Saturday, May 14, 2011

How to Respond to Criticism in the Social Media Age

Properly responding to Social Media Criticism is an important skill to learn. In the Social Media Age, those who learn this skill will be successful. Those who are unable to master this ability will suffer. There are several methods that may be utilized when dealing with Social Media Criticism. Some of the ways to deal with Social Media Criticism include:

1) Ignoring the criticism and hope it subsides and is soon forgotten.
2) Responding to the criticism in the same medium to demonstrate that the criticism is unfounded.
3) Taking legal action against those who have criticized you.

Ignoring the criticism may work in some instances. However, do not hide under a rock. Monitor the criticism to understand if and how it may harm your reputation and brand.

If one decides to respond to social media criticism it may be done in the same medium that the original criticism occurred. For example, when legal marketer Larry Bodine called me a crank and appeared to defend an unethical and misleading marketing practice when I outed a fellow legal marketer who was practicing Social Media Credential Fraud I responded to Bodine by stating the facts and the law to rebut his position. Since I was correct about the law and facts he has not responded.

Another way to respond to social media criticism is to file a lawsuit against those who have directed criticism towards you. On April 1, 2011, The Washington Post wrote a story about lawyer Joseph Rakofsky's handling of his first trial. Rakofsky's first trial did not go as planned. It ended in a mistrial and according to the Washington Post the judge in the case indicated among other things, that Rakofsky did not have good grasp of legal procedures. Subsequently, the American Bar Association, Thomson Reuters, and other well-respected media outlets and lawyers discussed this case in traditional media outlets, on blogs, Twitter, Facebook, and other social media platforms.

It appears that Rakofsky was not pleased that he was criticized so he decided to sue everyone he believed had criticized him and he has alleged that the criticism rose to defamation. Scott Greenfield has nicknamed the case Rakofsky v. Internet.

Some of the alleged facts of this matter include:
1) This was Rakofsky's first trial which was also a felony murder case.
2) Rakofsky was not licensed to practice law in the jurisdiction upon which the case originated and needed to be admitted pro hac vice in order to handle his first trial.
3) In paragraph 102 (p23) of Rakofsky's complaint he states "as a result of the blatant alliance between Judge Jackson and the AUSA"....
4) In paragraph 111 (p28) of Rakofsky's complaint it appears he is accusing a judge of intentionally publishing on the record slanderous and defamatory statements against him.
5) In paragraph 122 (p33) of Rakofsky's complaint he tries to explain that he used an unfortunate shorthand word ("trick") while stating in an email to his investigator "Please trick...(old lady) into admitting:"

Rakofsky should have learned to walk before he ran with a murder case. One's first trial should not be defending an alleged murderer. The above points and the rest of the complaint demonstrates that Rakofsky may not understand the legal definition of defamation. Rakofsky makes unfounded allegations against a judge, a prosecutor, reporters, members of the media and fellow attorneys. Does Rakofsky believe that the New Jersey Rules of Professional Conduct for the Lawyers (and NY and DC; even though he is only barred in NJ) and the FTC Advertising Regulations do not apply to him?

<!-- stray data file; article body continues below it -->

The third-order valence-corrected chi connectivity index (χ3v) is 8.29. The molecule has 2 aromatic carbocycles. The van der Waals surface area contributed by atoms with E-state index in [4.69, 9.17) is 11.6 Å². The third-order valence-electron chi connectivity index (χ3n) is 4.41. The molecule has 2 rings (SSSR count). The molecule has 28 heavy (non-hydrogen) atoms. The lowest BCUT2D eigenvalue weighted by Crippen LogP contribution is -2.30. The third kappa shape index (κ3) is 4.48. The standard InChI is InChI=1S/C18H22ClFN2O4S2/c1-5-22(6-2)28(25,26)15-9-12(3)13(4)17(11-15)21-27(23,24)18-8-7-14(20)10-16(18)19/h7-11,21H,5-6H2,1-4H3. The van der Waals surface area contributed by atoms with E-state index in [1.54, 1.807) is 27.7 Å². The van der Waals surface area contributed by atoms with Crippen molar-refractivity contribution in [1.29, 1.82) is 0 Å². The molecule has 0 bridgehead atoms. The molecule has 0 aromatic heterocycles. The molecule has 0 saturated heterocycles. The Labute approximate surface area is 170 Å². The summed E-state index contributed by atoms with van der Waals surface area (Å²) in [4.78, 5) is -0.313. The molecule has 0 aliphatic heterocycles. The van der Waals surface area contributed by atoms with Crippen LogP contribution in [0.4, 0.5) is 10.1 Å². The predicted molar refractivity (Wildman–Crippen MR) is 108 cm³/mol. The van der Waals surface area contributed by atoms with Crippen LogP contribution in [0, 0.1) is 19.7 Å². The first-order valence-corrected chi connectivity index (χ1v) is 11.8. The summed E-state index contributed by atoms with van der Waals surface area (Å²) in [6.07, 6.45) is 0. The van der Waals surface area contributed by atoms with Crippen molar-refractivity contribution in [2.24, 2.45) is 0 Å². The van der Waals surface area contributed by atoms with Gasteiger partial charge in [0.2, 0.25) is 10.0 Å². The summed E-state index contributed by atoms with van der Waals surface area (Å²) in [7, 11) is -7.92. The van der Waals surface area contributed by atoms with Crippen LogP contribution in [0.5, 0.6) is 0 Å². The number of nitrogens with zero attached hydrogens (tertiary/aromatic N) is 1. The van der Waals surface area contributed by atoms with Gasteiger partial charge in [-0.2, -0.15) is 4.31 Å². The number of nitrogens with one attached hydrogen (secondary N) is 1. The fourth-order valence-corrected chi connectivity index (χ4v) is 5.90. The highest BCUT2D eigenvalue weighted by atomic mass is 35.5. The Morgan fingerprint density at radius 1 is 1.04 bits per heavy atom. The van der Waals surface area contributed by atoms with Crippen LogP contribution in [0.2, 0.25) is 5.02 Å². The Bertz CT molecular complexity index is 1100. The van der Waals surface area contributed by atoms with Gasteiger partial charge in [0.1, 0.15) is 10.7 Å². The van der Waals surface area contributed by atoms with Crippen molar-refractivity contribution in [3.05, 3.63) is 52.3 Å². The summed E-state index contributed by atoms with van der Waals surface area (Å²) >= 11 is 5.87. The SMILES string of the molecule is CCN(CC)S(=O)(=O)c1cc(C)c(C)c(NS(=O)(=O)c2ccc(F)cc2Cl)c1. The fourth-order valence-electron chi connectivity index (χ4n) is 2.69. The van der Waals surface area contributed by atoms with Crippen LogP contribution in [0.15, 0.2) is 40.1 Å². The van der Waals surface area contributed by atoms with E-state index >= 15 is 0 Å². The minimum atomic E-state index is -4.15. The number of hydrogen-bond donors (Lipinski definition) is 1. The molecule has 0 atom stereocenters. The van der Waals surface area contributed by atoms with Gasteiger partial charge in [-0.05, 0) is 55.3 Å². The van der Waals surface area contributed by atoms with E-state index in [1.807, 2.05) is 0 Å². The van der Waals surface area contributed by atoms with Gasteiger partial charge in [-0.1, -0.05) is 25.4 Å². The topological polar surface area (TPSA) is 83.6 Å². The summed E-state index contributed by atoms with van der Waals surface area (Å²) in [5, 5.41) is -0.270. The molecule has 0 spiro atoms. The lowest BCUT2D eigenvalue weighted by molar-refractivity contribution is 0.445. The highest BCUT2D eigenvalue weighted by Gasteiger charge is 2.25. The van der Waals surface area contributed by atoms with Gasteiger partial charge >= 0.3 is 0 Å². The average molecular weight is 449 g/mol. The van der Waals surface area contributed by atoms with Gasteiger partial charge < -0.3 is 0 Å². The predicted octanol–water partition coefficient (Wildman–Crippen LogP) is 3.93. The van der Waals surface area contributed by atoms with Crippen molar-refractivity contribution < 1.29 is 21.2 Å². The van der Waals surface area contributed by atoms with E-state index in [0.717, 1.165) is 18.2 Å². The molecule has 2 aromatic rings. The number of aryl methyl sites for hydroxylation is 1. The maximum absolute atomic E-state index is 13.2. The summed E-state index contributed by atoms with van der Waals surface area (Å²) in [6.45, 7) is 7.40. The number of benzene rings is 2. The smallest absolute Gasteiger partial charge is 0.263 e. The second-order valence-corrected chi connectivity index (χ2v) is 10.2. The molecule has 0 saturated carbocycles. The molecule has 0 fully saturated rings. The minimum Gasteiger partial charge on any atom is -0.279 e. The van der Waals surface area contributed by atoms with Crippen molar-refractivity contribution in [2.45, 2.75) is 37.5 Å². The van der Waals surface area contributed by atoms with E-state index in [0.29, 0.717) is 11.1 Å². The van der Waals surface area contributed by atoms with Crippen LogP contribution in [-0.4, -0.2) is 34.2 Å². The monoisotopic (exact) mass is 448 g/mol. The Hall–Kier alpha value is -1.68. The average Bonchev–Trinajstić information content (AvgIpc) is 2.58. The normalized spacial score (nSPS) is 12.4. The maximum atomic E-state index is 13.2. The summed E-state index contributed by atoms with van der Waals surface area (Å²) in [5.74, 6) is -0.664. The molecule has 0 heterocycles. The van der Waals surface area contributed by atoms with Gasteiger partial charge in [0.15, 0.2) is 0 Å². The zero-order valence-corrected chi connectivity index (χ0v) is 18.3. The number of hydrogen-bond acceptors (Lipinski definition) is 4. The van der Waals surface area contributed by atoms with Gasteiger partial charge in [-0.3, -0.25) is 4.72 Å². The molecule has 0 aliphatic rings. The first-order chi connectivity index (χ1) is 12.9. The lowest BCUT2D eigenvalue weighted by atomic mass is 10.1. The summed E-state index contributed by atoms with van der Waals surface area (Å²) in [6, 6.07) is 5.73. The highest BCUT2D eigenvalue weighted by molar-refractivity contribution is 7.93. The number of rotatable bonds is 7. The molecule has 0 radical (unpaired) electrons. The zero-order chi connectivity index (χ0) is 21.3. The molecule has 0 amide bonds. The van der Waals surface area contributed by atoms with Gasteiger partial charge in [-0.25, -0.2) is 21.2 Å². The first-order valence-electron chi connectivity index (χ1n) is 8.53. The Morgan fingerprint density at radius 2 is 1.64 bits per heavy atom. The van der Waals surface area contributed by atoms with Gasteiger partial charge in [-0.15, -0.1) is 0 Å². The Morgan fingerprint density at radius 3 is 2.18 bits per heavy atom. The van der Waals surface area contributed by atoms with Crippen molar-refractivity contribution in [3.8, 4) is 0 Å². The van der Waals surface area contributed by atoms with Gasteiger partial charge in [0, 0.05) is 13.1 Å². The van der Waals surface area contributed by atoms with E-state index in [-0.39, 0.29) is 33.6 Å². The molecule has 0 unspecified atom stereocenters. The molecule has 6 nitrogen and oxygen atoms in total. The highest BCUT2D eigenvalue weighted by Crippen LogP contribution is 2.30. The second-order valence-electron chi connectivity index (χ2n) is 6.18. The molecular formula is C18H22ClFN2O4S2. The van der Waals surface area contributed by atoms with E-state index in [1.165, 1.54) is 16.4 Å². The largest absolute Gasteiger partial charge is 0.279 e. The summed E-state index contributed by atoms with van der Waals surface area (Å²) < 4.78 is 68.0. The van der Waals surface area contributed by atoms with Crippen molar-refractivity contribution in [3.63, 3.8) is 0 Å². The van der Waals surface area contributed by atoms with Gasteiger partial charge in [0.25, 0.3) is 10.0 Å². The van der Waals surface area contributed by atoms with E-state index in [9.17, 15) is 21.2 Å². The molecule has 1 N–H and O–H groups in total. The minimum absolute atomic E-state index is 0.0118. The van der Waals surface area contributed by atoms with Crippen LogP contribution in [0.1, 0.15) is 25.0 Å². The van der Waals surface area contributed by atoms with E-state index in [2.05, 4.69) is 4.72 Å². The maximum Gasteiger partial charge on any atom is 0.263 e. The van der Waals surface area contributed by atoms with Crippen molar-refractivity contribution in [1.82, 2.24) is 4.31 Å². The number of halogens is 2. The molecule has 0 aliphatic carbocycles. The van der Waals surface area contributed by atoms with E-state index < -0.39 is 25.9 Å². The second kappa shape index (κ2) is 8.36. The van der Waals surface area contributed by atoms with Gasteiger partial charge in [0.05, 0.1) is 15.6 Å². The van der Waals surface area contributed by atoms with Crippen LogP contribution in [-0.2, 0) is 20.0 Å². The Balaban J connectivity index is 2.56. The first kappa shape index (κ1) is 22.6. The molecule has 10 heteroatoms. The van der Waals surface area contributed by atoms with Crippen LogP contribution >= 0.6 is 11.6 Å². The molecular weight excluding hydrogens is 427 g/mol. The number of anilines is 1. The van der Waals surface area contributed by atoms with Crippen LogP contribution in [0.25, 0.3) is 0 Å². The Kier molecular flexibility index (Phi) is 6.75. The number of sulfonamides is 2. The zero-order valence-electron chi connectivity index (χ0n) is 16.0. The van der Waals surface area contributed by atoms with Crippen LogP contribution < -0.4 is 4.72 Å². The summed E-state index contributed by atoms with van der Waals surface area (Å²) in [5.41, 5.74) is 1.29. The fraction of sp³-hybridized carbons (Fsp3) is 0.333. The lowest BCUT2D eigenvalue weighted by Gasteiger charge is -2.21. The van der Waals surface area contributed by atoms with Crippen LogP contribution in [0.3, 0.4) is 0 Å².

According to the District of Columbia Rules of Professional Conduct, it appears that Rakofsky may be engaging in the unauthorized practice of law in Washington, DC. In an advertisement that appears to list Rakofsky's Washington, DC address (a Regus virtual office address) it may provide the impression that Rakofsky is a Washington, DC barred lawyer. Rakofsky may want to review In re Banks, 561 A.2d 158 (DC 1987) and Brookens v. Committee on Unauthorized Practice of Law, 538 A.2d 1120 (DC 1988). Rakofsky's actions (ex: obtaining a DC virtual office address without a DC license) may demonstrate an intent to circumvent the DC Bar rules.

Taking legal action against those who have criticized you via social media should only be done after all other options have failed and only when one has the law and facts on his side. Filing a lawsuit against The Washington Post, The American Bar Association, Thomson Reuters, and numerous other entities and attorneys will not restore one's reputation. The best way for an attorney to build his reputation is through ethical conduct, hard work, and successful client representation. Unethical conduct, misleading advertising, and unsuccessful client outcomes are not the building blocks for a successful legal career.

The only reason I did not address "the Rakofsky Affair" earlier is that I was busy discussing Social Media Credential Fraud and I felt all of those who Rakofsky sued said everything that needed to be said about the matter. The moral of the story is in the Social Media Age young lawyers should not follow Joseph Rakofsky's playbook.

Rakofsky should drop his lawsuit before it further destroys his life. This situation should serve as a final exam hypothetical in every law school throughout the country.

If Rakofsky takes legal action against me and/or my law firm for this post or any past or future posts I will file a complaint against him with the New York, New Jersey, and Washington, DC Attorney Grievance Committees, the Federal Trade Commission, and I will file a counter suit. To paraphrase Clint Eastwood, Rakofsky... go ahead MAKE MY DAY!

To learn how to respond to social media criticism you may contact me at

Copyright 2011 by the Law Office of Bradley S. Shear, LLC. All rights reserved.